Two USAC representative seats left unfilled after alleged election code violation
Undergraduate Students Association Council Election Board chair Kyana Shajari resigned Tuesday. USAC postponed the confirmation of students who were voted in as general representatives 2 and 3 after a potential election code violation during campaigning came to light. (Marilyn Chavez-Martinez/Daily Bruin senior staff)
Nov. 6, 2019 3:48 a.m.
This post was updated Nov. 6 at 6:42 p.m.
Two undergraduate government seats remain unfilled following the undergraduate council’s meeting Tuesday.
The judicial board chief justice chose not to swear in two newly elected representatives at the meeting amid allegations that one violated election rules. At the same meeting, the election board chair resigned during a discussion of her performance.
Undergraduate Students Association Council Election Board chair Kyana Shajari resigned at the council meeting as USAC members were expressing their disapproval with how the fourth-year psychology student managed the election. Two election board members also told the Daily Bruin after the meeting they would be resigning as well.
Before the discussion, USA Judicial Board Chief Justice Jamail Gibbs chose not to swear in newly elected general representatives Orion Smedley and Brandon Broukhim during the meeting, amid allegations Smedley violated the election code during his campaign.
Newly elected Financial Supports Commissioner Millen Srivastava was still sworn in, because of an unprecedented bylaw change passed during the meeting by the council that allowed Gibbs to swear in members individually rather than as a group.
USAC held a fall special election for three unfilled seats because not enough candidates ran during the 2019 spring election. Shajari oversaw that election as well, replacing the previous chair Richard White who was removed by the council eight weeks before the election ended.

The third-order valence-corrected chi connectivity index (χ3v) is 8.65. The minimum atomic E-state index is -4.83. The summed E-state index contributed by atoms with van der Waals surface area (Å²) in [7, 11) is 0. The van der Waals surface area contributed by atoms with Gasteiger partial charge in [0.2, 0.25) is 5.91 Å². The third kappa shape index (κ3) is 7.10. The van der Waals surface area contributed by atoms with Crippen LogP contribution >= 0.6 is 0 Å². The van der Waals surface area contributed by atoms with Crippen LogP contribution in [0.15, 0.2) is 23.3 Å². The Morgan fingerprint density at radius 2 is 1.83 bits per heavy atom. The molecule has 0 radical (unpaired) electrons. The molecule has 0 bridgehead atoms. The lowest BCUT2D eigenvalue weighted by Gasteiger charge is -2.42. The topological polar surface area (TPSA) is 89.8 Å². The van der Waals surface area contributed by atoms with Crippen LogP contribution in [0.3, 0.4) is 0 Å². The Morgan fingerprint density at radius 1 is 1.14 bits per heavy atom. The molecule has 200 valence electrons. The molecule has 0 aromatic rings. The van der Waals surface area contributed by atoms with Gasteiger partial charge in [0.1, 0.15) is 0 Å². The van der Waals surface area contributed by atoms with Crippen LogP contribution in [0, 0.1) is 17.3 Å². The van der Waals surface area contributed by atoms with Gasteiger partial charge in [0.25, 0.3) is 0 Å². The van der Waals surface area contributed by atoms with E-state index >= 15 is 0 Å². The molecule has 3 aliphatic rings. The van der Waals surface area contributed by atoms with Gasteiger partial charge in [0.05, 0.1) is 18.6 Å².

Despite the election’s purpose to fill three vacant seats, two remain vacant after Tuesday’s meeting. Administrative Representative Debra Geller asked the council at the beginning of the meeting to begin the process of swearing in the newly elected representatives before proceeding. The council did not.
“There’s been a disservice to students broadly having vacant seats this long,” Geller said to the council. “So further intentionally delaying the introduction of the elected officers and allowing them to begin to engage and represent those who voted for them seems contrary to any intent.”
An incomplete council
Smedley allegedly violated the election code by improperly campaigning on the Hill. Shajari said she does not believe that he violated any campaign rules. However, Smedley’s actions remain in question by the council and will be reviewed by the judicial board at a later date.
Transfer Student Representative Isabel Oraha recommended on behalf of the USAC Constitutional Review Committee that the council approve the bylaw change because the potential violation may call the election results’ validity into question.
“We don’t believe this election has any integrity if this bylaw is not changed,” Oraha said.